Finding a pack with that perfect feel often requires trying on a bunch of models back-to-back, but we continue to be impressed with how well Osprey bags fit. The small/medium Aether 65 was a good match for both of our testers (one with an 18-in. torso and the other at 20 in.), and the adjustment system for the shoulder strap and hipbelt padding was well worth the effort required to fine-tune fit. In the end, despite only being offered in two sizes—many high-end designs are made in three or more—the customization options should make it easy for most backpackers to get a close, snug, and comfortable fit.
A final change that Osprey made with the latest Aether series was a switch to more sustainable materials, including a PFC-free DWR coating and bluesign-approved fabrics. The former means that Osprey eliminated perfluorocarbons—which are known to be harmful to the environment and take a long time to break down—in the pack’s water-repellent treatment. And being bluesign-approved indicates that the materials used in the Aether’s construction have been certified as safe for workers, consumers, and the environment. All in all, we appreciate Osprey’s ongoing efforts to improve their line and consider these changes a positive step toward creating more eco-friendly products.
Other Versions of the Osprey Aether
We put the latest Aether 65 to the test for this review, and the collection also includes a smaller 55-liter model. Compared to the 65L pack, the Aether 55 costs and weighs less at $260 and 4 pounds 13.2 ounces respectively, but most features remain the same, including the Fit-on-the-Fly adjustment system, included rain cover, ice axe/trekking pole loops, and robust fabrics. Osprey also sells the pack in “Plus” models, which boast additional exterior storage, have convertible top lids that double as daypacks, and are offered in 60, 70, 85, and 100-liter capacities. Rounding out the collection is the Aether Pro 70, which is a streamlined variation with strippable features for uses like mountaineering and alpine climbing (the medium size weighs 3 lbs. 15 oz.).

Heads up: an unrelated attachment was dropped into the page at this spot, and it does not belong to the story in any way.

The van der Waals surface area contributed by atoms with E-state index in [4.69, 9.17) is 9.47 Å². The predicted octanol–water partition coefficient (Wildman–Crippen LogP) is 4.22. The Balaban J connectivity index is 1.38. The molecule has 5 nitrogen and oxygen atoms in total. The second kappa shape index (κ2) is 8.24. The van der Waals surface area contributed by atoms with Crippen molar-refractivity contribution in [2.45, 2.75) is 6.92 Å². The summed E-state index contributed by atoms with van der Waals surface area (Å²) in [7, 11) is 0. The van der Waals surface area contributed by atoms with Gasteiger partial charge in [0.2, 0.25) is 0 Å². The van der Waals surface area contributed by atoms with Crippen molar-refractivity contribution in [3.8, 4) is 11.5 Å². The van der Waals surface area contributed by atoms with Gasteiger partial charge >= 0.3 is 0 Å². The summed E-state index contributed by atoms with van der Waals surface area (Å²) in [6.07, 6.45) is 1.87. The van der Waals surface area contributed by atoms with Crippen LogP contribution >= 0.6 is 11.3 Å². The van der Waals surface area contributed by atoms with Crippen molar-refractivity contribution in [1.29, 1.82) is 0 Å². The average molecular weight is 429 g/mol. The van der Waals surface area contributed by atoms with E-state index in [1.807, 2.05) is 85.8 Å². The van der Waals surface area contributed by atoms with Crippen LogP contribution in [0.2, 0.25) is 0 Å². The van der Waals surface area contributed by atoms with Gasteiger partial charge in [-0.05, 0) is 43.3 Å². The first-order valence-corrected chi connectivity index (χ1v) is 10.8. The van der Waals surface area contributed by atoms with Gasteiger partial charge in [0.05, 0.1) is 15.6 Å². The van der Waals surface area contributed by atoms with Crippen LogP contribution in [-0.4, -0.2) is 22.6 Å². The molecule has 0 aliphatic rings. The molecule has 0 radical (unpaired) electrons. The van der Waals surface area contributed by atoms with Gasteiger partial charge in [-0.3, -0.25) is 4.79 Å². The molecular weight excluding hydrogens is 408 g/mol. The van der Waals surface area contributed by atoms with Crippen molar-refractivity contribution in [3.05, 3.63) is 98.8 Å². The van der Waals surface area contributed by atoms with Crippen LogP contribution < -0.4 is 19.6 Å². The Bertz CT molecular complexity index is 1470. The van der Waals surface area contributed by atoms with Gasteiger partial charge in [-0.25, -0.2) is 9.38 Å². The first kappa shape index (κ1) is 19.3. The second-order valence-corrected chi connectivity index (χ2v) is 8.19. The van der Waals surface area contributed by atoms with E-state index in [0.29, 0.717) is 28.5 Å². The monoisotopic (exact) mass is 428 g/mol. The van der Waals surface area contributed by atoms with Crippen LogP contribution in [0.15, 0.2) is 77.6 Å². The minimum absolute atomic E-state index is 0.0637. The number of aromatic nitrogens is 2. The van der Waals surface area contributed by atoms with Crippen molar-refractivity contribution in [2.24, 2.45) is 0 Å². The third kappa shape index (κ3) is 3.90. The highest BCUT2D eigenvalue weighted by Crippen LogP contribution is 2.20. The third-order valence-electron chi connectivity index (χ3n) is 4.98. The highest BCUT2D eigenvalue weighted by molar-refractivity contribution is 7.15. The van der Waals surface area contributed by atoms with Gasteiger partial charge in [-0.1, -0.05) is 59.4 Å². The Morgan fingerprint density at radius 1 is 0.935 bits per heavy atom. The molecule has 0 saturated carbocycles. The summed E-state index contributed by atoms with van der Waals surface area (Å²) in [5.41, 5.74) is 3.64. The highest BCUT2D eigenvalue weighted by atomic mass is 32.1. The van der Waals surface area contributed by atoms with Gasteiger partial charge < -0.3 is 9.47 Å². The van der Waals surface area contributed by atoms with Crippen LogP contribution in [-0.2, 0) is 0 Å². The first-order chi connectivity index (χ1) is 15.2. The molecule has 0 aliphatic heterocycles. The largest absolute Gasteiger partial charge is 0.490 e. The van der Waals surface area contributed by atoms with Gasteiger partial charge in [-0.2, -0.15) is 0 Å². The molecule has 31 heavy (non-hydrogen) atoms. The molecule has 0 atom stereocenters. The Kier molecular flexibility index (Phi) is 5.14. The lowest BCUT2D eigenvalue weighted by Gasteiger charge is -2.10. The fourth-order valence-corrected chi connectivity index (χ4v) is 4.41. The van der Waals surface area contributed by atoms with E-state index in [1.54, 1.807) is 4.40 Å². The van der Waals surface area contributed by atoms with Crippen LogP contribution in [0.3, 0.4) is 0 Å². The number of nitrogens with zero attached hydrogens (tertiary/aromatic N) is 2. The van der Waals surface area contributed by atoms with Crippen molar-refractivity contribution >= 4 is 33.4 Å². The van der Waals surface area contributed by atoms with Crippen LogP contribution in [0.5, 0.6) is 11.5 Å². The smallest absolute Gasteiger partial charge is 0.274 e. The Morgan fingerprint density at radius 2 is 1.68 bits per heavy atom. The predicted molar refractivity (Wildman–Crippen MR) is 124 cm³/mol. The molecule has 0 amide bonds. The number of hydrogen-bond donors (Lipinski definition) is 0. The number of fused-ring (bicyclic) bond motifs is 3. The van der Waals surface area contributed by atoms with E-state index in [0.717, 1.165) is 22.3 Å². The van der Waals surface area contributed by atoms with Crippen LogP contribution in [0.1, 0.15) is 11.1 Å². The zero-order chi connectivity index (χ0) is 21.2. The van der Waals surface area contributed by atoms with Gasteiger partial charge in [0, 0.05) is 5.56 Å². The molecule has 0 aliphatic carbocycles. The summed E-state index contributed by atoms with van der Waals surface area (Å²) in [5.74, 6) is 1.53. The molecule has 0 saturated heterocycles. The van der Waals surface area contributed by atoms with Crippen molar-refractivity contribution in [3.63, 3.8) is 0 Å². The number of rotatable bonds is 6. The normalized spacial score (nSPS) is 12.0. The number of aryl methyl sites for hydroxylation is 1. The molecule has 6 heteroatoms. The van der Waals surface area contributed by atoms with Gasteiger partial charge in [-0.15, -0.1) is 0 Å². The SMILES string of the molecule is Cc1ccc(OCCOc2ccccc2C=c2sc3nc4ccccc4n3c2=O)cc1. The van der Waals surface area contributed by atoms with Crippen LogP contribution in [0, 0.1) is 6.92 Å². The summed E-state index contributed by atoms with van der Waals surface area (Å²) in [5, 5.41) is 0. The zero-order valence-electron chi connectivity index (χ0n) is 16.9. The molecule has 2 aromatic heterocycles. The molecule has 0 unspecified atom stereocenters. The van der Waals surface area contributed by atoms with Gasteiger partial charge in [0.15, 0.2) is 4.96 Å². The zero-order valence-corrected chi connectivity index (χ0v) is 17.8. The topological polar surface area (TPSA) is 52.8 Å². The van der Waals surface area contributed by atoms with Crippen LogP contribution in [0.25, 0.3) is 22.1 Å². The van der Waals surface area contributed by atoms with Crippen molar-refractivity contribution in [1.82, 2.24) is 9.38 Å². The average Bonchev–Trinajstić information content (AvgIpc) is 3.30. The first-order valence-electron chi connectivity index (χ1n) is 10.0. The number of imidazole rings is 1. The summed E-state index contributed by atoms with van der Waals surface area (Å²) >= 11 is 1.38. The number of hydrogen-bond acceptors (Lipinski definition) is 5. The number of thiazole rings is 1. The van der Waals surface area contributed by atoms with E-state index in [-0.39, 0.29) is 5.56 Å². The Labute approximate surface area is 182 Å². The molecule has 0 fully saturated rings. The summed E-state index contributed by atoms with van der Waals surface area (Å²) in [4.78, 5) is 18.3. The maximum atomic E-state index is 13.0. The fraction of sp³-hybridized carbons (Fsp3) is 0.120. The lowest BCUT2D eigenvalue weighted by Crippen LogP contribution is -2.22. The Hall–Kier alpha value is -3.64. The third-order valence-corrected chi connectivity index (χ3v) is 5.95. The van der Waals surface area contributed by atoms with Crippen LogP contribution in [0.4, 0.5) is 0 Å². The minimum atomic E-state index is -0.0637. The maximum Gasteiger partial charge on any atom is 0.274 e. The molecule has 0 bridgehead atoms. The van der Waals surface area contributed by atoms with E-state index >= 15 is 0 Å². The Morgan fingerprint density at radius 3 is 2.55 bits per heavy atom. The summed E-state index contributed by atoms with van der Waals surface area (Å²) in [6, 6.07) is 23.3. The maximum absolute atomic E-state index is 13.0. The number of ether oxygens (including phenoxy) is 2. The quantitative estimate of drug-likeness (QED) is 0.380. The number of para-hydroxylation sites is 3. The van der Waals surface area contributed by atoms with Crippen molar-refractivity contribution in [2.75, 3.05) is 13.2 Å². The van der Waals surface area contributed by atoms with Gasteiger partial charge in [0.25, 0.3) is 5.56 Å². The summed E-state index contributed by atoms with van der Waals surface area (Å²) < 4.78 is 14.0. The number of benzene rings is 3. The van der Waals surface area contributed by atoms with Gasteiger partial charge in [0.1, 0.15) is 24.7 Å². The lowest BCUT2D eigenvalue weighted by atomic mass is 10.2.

Women’s-Specific Osprey Ariel
The Aether’s women’s-specific counterpart is the Ariel, and most of the collection mimics the men’s models. Starting with the standard Ariel lineup, you get the choice between 55- and 65-liter capacities, with the major differences being available colorways, lighter weights, and unique sizing options to better accommodate smaller frames. For example, compared to the Aether 65 tested here, the women's Ariel 65 clocks in at 4 pounds 13.6 ounces and comes in XS/S or M/L sizes. And similar to the Aether lineup, the Ariel is also offered in beefed-up Plus variations (60, 70, and 85L), as well as a 65-liter Pro option for alpine or weight-conscious pursuits.
- The latest Aether is highly comfortable and extremely durable for carrying heavy loads over rough terrain.